America's Best Farmers' Markets
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America's Best Farmers' Markets

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Courtesy of the Neighborhood Farmers Market Alliance

Big buildings and heavy traffic don’t preclude tasting regional produce, supporting small farms, and eating like a local.

University District Farmers’ Market,Seattle

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The Spread: Seattle claimed the No. 1 spot for farmers’ markets in our annual America’s Favorite Cities survey, so it’s no surprise to find one of the country’s best single markets as well. On Saturdays, 60-odd growers and procurers gather in the University Heights Community Center playground to sell their wares—which all come from within Washington State. Award-winning chefs like Maria Hines and Jerry Traunfeld (of Poppy) are often seen stocking up here on seafood like Alaskan spot prawns and tiny Pacific oysters; cuts of heavily marbled Mangalitsa pork; and foraged edible plants from the state’s deep, wet forests—including fiddlehead ferns, stinging nettles, and morels.

Most Unusual Find: Ozette potatoes—thin-skinned, lumpy fingerlings that were cultivated by Makah Pacific Coast Native Americans 200 years ago—from Full Circle Farm in nearby Carnation.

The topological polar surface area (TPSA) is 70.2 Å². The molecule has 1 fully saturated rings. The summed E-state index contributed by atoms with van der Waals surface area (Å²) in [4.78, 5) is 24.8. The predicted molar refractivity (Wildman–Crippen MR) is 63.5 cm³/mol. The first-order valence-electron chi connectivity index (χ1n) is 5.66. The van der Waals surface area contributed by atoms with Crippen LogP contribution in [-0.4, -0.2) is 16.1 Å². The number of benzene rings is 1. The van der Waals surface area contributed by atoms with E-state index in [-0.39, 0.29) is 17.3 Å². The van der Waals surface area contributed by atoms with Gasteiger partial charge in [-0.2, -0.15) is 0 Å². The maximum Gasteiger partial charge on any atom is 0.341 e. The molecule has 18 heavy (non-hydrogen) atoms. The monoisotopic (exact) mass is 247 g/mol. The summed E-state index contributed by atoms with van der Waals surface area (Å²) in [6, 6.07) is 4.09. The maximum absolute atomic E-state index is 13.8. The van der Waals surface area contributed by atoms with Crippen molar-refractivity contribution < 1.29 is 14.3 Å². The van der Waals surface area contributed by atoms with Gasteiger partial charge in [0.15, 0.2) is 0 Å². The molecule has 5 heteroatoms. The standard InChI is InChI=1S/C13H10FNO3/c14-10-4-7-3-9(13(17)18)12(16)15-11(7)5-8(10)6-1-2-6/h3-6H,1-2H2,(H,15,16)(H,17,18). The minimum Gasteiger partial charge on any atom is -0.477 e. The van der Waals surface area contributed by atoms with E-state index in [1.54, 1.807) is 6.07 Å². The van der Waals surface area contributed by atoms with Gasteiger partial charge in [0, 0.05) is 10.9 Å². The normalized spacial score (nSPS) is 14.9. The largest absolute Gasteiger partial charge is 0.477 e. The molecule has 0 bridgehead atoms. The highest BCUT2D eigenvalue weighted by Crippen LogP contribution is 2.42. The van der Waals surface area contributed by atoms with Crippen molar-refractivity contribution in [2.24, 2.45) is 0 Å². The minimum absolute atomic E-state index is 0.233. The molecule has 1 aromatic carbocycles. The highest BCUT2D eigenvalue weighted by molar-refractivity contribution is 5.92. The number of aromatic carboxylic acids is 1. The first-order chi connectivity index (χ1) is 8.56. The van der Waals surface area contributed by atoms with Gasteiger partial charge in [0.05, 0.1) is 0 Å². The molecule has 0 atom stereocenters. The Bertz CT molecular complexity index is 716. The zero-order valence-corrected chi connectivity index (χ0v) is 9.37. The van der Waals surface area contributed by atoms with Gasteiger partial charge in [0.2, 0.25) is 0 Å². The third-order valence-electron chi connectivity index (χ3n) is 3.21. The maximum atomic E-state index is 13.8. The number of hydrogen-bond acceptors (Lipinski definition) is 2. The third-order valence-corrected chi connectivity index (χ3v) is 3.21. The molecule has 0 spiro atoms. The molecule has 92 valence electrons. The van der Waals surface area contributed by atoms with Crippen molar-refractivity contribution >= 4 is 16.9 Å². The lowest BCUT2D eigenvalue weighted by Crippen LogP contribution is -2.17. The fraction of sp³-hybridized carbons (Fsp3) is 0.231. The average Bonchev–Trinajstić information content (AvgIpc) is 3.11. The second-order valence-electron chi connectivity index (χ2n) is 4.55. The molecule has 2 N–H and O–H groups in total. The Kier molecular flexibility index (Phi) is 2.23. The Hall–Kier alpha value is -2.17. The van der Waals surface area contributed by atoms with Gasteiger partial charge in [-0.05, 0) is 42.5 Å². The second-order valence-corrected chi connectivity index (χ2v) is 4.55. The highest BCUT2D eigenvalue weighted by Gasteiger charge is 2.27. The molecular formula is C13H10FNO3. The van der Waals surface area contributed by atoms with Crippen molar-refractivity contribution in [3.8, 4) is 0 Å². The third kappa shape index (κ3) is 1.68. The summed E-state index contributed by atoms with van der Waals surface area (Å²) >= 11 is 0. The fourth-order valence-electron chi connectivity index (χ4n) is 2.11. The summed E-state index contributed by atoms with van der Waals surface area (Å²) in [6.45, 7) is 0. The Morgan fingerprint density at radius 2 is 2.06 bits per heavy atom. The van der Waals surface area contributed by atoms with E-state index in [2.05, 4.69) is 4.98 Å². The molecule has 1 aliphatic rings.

America's Best Farmers' Markets

University District Farmers’ Market,Seattle

The Spread: Seattle claimed the No. 1 spot for farmers’ markets in our annual America’s Favorite Cities survey, so it’s no surprise to find one of the country’s best single markets as well. On Saturdays, 60-odd growers and procurers gather in the University Heights Community Center playground to sell their wares—which all come from within Washington State. Award-winning chefs like Maria Hines and Jerry Traunfeld (of Poppy) are often seen stocking up here on seafood like Alaskan spot prawns and tiny Pacific oysters; cuts of heavily marbled Mangalitsa pork; and foraged edible plants from the state’s deep, wet forests—including fiddlehead ferns, stinging nettles, and morels.

Most Unusual Find: Ozette potatoes—thin-skinned, lumpy fingerlings that were cultivated by Makah Pacific Coast Native Americans 200 years ago—from Full Circle Farm in nearby Carnation.

Courtesy of the Neighborhood Farmers Market Alliance [1] [1] http://www.seattlefarmersmarkets.org
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